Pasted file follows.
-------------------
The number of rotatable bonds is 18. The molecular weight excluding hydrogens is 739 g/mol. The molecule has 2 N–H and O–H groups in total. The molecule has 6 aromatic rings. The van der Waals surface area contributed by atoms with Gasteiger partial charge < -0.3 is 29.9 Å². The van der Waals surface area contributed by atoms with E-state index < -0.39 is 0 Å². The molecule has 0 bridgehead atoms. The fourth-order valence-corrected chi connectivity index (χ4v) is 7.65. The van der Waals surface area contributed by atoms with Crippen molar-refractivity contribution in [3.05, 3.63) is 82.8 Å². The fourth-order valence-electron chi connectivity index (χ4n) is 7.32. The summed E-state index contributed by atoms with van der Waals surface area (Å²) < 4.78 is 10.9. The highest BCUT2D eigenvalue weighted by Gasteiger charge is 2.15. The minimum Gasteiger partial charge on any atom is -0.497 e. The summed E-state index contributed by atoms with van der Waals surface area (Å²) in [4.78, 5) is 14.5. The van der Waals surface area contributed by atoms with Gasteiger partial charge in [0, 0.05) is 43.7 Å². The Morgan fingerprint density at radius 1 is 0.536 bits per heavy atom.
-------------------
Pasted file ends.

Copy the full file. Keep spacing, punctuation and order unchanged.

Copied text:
The number of rotatable bonds is 18. The molecular weight excluding hydrogens is 739 g/mol. The molecule has 2 N–H and O–H groups in total. The molecule has 6 aromatic rings. The van der Waals surface area contributed by atoms with Gasteiger partial charge < -0.3 is 29.9 Å². The van der Waals surface area contributed by atoms with E-state index < -0.39 is 0 Å². The molecule has 0 bridgehead atoms. The fourth-order valence-corrected chi connectivity index (χ4v) is 7.65. The van der Waals surface area contributed by atoms with Crippen molar-refractivity contribution in [3.05, 3.63) is 82.8 Å². The fourth-order valence-electron chi connectivity index (χ4n) is 7.32. The summed E-state index contributed by atoms with van der Waals surface area (Å²) < 4.78 is 10.9. The highest BCUT2D eigenvalue weighted by Gasteiger charge is 2.15. The minimum Gasteiger partial charge on any atom is -0.497 e. The summed E-state index contributed by atoms with van der Waals surface area (Å²) in [4.78, 5) is 14.5. The van der Waals surface area contributed by atoms with Gasteiger partial charge in [0, 0.05) is 43.7 Å². The Morgan fingerprint density at radius 1 is 0.536 bits per heavy atom.